January 24, 2013
Painter: Wolverines are cerebral
Purdue undressed Michigan on its own court a year ago, defensively hounding the Wolverines into their only home loss, 75-61. Michigan's 68-53 answer on Thursday night revealed two very different teams, Purdue head coach Matt Painter noted.
He focused on his own team first, pointing out that the Boilermakers are younger and not as savvy in some ways as they were last season. Yes, Michigan is better, but
"Well, we had a different team, too," Painter cautioned. "We were number one in the country in fewest turnovers, so we didn't beat ourselves. I thought we did a better job last year in our ball screen 'D.' I thought that really helped us."
The Purdue coach quickly shifted gears, though, noting the Wolverines didn't get to No. 2 in the nation on smoke and mirrors.
"That being said, Trey Burke and Tim Hardaway, I wouldn't call them the same players," Painter pointed out. "They've made some strides and matured as players. They're doing a better job of picking their spots.
"They have two mature freshman in [Glenn] Robinson and [Nik] Stauskas. Both of those guys do a good job of turning things down and just moving the basketball and picking their spots. They have a really cerebral team. They have an efficient offensive team, and then they have physical play at the five, especially from a defensive standpoint.
"They just have a great mix. They obviously have a better team this year than they did last year, in my opinion. And they won the Big Ten. That kind of speaks volumes for the kind of team they have."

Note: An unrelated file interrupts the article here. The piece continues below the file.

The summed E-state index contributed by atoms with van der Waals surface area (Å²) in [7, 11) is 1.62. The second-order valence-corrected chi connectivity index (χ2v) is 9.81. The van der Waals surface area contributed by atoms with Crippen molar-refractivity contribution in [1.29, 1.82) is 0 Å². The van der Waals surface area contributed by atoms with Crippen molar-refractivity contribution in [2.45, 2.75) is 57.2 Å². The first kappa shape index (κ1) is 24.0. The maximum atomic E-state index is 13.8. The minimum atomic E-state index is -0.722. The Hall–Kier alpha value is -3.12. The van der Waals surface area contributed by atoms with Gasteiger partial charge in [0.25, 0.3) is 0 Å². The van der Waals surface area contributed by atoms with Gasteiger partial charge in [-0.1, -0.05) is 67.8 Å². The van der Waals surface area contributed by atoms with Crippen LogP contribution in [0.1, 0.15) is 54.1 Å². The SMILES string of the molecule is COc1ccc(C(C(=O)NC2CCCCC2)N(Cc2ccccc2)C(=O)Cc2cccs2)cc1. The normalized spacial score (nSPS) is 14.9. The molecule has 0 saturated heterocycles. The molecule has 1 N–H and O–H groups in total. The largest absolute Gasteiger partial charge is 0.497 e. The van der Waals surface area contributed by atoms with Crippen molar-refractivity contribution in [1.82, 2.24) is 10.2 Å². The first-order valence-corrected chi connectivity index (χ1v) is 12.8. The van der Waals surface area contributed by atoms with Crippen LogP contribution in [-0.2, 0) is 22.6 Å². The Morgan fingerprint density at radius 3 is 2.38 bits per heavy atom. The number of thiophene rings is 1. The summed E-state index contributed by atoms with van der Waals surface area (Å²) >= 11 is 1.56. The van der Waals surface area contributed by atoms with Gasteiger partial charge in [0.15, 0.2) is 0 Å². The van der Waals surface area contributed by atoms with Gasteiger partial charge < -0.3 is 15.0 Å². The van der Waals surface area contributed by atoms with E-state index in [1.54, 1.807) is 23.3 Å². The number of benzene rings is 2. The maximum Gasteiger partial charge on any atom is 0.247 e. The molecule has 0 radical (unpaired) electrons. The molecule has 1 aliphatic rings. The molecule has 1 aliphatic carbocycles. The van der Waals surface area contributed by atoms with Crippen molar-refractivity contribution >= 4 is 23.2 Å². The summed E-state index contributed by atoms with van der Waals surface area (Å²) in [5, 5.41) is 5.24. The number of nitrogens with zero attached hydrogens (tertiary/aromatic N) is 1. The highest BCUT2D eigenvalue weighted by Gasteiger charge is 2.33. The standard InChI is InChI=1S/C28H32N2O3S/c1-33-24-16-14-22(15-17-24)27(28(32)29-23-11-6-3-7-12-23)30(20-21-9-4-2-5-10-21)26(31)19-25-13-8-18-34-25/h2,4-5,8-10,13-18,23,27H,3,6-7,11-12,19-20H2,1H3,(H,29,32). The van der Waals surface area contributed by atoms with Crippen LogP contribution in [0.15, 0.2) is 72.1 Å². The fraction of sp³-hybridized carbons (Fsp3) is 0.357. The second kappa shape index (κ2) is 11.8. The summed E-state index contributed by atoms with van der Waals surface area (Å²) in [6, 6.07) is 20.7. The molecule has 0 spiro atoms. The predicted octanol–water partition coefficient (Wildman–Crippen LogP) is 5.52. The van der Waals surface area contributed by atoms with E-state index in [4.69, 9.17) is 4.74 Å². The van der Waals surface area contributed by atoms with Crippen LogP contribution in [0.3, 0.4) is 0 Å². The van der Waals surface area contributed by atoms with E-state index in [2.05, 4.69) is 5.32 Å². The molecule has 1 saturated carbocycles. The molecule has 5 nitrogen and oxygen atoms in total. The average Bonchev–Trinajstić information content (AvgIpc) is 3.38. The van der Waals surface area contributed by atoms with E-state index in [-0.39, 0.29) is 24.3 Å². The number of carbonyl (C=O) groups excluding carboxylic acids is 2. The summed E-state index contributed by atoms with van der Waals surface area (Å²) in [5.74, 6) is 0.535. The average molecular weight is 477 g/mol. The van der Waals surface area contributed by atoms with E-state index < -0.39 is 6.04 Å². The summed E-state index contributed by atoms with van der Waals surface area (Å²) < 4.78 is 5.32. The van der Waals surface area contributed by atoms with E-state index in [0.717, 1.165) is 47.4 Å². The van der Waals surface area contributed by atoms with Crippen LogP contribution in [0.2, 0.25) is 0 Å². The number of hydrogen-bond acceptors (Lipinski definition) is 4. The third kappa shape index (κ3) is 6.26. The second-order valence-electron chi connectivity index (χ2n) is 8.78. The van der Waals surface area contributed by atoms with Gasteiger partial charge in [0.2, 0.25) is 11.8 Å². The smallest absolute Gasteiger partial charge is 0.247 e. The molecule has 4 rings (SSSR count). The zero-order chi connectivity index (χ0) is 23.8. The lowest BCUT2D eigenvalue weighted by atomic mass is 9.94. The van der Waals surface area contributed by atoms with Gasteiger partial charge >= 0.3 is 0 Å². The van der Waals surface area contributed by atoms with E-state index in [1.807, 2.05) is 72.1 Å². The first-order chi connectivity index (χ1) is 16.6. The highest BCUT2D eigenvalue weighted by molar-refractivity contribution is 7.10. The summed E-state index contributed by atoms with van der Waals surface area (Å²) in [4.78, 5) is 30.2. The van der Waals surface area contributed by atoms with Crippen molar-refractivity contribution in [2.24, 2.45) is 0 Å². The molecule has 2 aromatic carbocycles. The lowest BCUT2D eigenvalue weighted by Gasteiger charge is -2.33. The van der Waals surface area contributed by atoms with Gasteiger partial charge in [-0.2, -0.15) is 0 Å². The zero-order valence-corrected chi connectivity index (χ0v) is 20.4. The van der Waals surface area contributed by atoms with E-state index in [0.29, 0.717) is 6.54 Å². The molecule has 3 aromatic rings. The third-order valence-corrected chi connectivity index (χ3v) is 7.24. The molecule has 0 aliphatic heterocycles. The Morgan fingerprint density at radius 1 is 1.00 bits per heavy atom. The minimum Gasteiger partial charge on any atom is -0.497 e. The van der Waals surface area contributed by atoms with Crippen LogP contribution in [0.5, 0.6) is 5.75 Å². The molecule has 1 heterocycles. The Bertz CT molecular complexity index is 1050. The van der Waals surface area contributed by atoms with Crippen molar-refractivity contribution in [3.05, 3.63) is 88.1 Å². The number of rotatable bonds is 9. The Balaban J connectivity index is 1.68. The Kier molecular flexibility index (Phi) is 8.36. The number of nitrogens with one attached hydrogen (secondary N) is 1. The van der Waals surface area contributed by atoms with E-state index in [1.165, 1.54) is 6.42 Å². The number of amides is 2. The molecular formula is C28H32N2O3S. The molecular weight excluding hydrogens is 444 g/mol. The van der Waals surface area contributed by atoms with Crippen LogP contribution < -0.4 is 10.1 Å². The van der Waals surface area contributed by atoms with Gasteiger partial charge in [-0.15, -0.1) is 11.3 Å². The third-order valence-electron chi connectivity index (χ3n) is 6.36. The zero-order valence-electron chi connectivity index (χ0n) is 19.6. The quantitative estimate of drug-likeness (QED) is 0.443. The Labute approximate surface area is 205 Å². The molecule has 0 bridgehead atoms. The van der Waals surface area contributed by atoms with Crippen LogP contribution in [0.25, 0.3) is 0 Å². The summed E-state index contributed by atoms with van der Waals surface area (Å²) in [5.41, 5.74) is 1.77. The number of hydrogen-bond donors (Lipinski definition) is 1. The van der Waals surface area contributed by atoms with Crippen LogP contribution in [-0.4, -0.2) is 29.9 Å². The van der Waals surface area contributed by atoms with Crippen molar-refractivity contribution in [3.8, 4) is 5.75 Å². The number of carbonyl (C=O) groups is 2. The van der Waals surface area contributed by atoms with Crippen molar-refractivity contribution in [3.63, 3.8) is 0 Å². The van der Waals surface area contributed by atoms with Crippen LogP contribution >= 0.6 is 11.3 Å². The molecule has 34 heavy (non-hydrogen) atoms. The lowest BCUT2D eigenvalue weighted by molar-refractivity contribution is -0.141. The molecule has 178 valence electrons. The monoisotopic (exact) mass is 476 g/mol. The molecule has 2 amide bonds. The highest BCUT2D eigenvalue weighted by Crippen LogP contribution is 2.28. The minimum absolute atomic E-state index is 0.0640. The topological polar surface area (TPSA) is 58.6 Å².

A year ago, Burke struggled to a 4-for-12 shooting night against the Boilermakers at Crisler, turning the ball over four times with four assists. He didn't light it up in the Crisler Center rematch, going 6-for-14 on his way to 15 points, but racked up eight assists to only one turnover this time around.
Painter noticed the difference, not only in what the Boilermakers were unable to accomplish, but in what Burke did get done.
"In the ball screen defense with Trey Burke, we really tried to keep him to a side, not let him open some things up," Painter said. "At times, he got loose, and when he gets loose, he does a good job of getting into his pull-up, getting to the basket, and then finding guys, especially opposite.
"So when we allowed him into the teeth of the defense, or he just made a good play, good things are normally going to happen. You've got to try your best to keep him on the side and not let him get to that point. Any time you let players with quickness and vision and skill have the whole court to operate from, they're going to make good decisions."
Those decisions led to the Wolverines remaining undefeated at home, unlike the last time the Boilermakers came calling.
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